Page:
If you jump forward to today, the same thing holds
true. Employers are able to use their advantages under
labor law to structure work in a particular fashion,
and it's the responsibility of unions to fight against
this.

Could I sum that up like this: Unions need to organize
work, not employees?

The Justice for Janitors campaign is the best example
of this. SEIU confronted an industry that had
subcontracting, and if you started to organize they
would just hire another contractor. But they took the
entire industry on -- and that's what you see with
groups like warehouse workers and more geographic
organizing of the restaurant workers in New York City --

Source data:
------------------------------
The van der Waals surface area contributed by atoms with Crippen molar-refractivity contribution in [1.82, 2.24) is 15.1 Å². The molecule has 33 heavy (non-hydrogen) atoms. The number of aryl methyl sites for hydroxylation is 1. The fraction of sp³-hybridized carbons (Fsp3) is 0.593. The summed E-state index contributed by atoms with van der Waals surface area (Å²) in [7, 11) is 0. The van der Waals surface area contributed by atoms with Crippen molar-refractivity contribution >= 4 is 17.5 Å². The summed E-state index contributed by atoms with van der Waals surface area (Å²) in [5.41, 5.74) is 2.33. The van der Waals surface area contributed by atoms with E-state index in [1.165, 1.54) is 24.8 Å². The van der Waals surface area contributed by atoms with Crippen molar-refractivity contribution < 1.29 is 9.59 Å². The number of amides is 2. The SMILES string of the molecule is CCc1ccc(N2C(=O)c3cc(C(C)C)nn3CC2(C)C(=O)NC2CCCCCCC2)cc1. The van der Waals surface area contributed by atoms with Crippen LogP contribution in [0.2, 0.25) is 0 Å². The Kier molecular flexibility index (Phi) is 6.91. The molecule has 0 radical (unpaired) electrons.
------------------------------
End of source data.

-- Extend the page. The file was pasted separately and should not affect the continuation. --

rather than the traditional shop-by-shop organizing
that has been foisted upon unions by traditional labor
law.

About 10 years ago, activist and scholar Dan Clawson
wrote The Next Upsurge, which argued that labor
movements emerge as part of broader surges. Do you see
what's happening now as potentially the precipice of
the type of movements we saw among workers in the
private sector in the 1930s?

I think it could be the beginning of one. Certainly the
conditions are there, and there's an understanding
among unions and organizers that how they do things
needs to change. That's really been the key to the
recent breakthroughs: new kinds of organizing.

We can't push this forward, however, without
confronting the system of labor control. Labor laws are
so stacked in favor of employers that it doesn't
necessarily matter how creative we are, we're always
going to come up against the limits of a rigged system.
If we're going to move forward we have to figure out
both the necessity and the ways of being able to
violate these unjust labor laws. If we look at labor